April 15th of every year is viewed by those who owe the IRS more money as the antithesis of Christmas. Jolly Old St. Nick has a frown on his face. However, don’t be dismayed for too long. There is possible relief on the horizon.
An Offer in Compromise (OIC) allows a taxpayer to resolve a tax debt by convincing the IRS to accept less than the full amount owed. If you feel you shouldn’t be liable for the assessed amount of a tax bill, or if you’re suffering from financial difficulties that are preventing you from paying your tax debt, submitting an Offer in Compromise to the IRS might be the right solution for you.
Reasons for the Offer
The IRS may accept an OIC based on one of the following reasons:
- First, the IRS can accept a compromise if there is doubt as to liability. A compromise meets this criteria only when there's a genuine dispute as to the existence or amount of the correct tax debt under the law.
- Second, the IRS can accept a compromise if there is doubt that the amount owed is fully collectible. Doubt as to collectibility exists in any case where the taxpayer's assets and income are less than the full amount of the tax liability.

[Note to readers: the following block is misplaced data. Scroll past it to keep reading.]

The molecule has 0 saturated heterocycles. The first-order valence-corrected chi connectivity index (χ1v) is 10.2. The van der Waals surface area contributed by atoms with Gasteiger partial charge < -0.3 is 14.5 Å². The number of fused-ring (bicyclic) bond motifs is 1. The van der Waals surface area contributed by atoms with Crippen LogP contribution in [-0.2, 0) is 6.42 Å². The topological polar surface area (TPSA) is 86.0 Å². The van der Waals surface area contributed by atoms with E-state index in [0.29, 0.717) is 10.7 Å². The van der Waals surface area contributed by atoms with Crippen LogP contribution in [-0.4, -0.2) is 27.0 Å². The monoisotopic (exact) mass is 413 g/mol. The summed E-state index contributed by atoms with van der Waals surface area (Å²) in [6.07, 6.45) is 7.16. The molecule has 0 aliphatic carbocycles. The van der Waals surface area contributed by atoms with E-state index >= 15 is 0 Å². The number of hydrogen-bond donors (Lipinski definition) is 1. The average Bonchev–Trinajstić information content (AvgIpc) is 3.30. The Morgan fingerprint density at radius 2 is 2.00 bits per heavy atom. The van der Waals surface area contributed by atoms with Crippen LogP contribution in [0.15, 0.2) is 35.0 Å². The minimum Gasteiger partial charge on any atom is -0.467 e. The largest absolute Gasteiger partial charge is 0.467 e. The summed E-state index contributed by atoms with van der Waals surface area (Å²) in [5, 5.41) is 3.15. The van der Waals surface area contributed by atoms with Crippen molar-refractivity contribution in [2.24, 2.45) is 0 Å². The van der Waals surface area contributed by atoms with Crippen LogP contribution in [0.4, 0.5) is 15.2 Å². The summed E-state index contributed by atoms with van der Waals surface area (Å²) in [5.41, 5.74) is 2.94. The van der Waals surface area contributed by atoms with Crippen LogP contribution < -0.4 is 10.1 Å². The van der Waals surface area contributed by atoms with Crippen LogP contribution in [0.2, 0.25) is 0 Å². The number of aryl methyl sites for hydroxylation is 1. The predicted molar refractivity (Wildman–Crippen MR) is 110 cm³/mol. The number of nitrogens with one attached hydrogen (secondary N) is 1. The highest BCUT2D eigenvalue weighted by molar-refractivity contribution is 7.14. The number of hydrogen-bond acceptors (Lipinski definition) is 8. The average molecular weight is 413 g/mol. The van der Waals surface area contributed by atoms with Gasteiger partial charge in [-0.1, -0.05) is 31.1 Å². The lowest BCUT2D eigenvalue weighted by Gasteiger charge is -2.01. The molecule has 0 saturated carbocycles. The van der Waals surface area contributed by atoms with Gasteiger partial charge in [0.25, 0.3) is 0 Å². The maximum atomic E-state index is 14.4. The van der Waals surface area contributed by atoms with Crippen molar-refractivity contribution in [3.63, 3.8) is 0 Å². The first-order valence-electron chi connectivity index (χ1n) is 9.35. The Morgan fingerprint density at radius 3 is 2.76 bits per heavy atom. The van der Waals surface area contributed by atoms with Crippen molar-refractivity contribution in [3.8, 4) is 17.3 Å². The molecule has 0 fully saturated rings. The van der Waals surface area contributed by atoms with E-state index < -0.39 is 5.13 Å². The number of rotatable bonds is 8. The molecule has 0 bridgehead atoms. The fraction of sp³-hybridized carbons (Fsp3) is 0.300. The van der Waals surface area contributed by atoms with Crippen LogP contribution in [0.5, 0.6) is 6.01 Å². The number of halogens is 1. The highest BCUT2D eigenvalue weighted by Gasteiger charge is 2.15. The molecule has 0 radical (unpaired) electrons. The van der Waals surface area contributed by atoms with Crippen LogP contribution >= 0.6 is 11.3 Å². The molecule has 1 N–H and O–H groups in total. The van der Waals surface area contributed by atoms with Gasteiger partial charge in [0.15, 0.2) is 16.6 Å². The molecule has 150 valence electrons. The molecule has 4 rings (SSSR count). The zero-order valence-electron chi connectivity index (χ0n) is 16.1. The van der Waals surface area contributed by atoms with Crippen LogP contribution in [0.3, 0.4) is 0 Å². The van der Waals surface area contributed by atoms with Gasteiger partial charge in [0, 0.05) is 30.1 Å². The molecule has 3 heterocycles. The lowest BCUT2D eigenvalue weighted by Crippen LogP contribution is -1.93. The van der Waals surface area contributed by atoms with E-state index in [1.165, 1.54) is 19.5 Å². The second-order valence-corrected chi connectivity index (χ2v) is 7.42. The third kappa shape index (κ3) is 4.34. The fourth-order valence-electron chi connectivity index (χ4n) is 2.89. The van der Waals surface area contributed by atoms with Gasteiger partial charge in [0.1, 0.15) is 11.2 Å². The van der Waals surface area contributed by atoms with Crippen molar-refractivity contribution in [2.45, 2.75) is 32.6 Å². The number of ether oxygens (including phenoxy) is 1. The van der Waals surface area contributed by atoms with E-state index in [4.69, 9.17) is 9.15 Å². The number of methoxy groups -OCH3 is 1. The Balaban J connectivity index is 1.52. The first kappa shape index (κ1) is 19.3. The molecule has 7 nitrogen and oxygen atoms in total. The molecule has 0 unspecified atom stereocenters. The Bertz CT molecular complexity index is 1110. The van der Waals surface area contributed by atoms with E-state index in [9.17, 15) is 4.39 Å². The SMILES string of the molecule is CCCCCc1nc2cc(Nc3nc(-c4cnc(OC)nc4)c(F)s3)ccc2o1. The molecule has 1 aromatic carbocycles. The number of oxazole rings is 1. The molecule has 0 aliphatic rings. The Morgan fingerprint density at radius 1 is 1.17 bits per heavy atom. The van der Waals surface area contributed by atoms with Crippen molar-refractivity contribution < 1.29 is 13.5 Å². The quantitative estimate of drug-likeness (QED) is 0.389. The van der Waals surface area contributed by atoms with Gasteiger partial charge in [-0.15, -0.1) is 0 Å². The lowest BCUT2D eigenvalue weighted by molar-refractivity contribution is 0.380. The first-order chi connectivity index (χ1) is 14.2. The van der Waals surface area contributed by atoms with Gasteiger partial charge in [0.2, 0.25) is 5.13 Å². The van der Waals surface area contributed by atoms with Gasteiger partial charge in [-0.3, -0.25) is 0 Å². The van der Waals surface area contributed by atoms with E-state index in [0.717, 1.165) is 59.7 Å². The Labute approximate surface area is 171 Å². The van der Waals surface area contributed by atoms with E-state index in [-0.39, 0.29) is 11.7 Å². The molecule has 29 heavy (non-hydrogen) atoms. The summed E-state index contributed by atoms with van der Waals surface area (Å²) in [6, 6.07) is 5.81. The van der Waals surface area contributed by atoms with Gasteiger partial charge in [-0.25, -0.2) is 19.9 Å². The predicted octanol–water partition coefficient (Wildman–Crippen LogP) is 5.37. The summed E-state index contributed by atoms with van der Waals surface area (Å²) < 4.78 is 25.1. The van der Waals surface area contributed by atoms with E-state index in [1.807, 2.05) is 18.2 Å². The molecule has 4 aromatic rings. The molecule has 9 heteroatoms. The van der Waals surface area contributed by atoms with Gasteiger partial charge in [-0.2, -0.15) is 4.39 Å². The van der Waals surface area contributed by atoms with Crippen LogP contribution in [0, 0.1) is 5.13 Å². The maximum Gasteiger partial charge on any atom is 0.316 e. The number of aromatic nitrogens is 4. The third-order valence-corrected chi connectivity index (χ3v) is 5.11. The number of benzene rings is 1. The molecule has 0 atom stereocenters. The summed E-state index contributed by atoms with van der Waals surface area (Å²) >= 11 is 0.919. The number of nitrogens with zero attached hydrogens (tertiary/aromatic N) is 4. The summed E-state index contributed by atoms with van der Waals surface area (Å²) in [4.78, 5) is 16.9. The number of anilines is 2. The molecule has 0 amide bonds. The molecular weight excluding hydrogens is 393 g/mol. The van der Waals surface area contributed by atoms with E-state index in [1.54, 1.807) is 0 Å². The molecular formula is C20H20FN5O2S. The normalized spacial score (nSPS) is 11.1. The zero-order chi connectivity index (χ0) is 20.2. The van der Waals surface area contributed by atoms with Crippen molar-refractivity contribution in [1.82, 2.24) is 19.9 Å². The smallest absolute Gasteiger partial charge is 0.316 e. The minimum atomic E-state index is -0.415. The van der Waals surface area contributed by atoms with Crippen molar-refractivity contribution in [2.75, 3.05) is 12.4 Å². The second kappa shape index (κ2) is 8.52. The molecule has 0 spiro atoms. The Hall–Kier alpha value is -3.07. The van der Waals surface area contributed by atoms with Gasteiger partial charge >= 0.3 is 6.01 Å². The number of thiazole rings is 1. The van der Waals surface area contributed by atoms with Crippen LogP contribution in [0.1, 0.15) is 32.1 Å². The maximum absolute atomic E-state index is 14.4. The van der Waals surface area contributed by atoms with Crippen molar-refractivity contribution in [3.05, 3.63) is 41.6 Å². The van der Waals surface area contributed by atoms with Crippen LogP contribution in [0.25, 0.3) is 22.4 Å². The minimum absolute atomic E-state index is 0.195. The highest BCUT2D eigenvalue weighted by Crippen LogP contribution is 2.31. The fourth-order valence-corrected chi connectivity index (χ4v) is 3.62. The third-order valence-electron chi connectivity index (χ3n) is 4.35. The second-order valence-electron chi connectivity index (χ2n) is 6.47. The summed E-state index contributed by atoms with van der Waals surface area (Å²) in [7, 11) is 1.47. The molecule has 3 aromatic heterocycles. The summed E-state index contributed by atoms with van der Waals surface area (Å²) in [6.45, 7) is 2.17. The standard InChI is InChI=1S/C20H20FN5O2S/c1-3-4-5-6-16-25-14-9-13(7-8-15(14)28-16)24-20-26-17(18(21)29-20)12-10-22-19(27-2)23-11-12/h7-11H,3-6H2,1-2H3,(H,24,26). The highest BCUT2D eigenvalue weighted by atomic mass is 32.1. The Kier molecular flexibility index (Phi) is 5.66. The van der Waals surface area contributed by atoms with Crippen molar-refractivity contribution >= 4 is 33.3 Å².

- Third, the IRS can accept a compromise based on effective tax administration. An offer may be accepted based on effective tax administration when there is no doubt that the tax is legally owed and that the full amount owed can be collected, but requiring payment in full would either create an economic hardship or would be unfair and inequitable because of exceptional circumstances.
Forms to Use
- When submitting an OIC based on doubt as to collectability or effective tax administration, taxpayers must use the most current version of Form 656, Offer in Compromise (https://www.irs.gov/pub/irs-pdf/f656b.pdf), and also submit Form 433-A (OIC), Collection Information Statement for Wage Earners and Self-Employed Individuals (https://www.irs.gov/pub/irs-access/f433aoi_accessible.pdf), and/or Form 433-B (OIC), Collection Information Statement for Businesses (https://www.irs.gov/pub/irs-pdf/f433boi.pdf). A taxpayer submitting an OIC based on doubt as to liability must file a Form 656-L.pdf, Offer in Compromise (Doubt as to Liability), instead of Form 656 and Form 433-A (OIC) and/or Form 433-B (OIC). Form 656 and referenced collection information statements are available in the Offer in Compromise Booklet, Form 656-B.pdf (https://www.irs.gov/pub/irs-pdf/f656b.pdf).
So, when April 15th rears its ugly head, don’t panic. Consider whether an IRS Offer in Comprise is a viable option for you and proceed accordingly.
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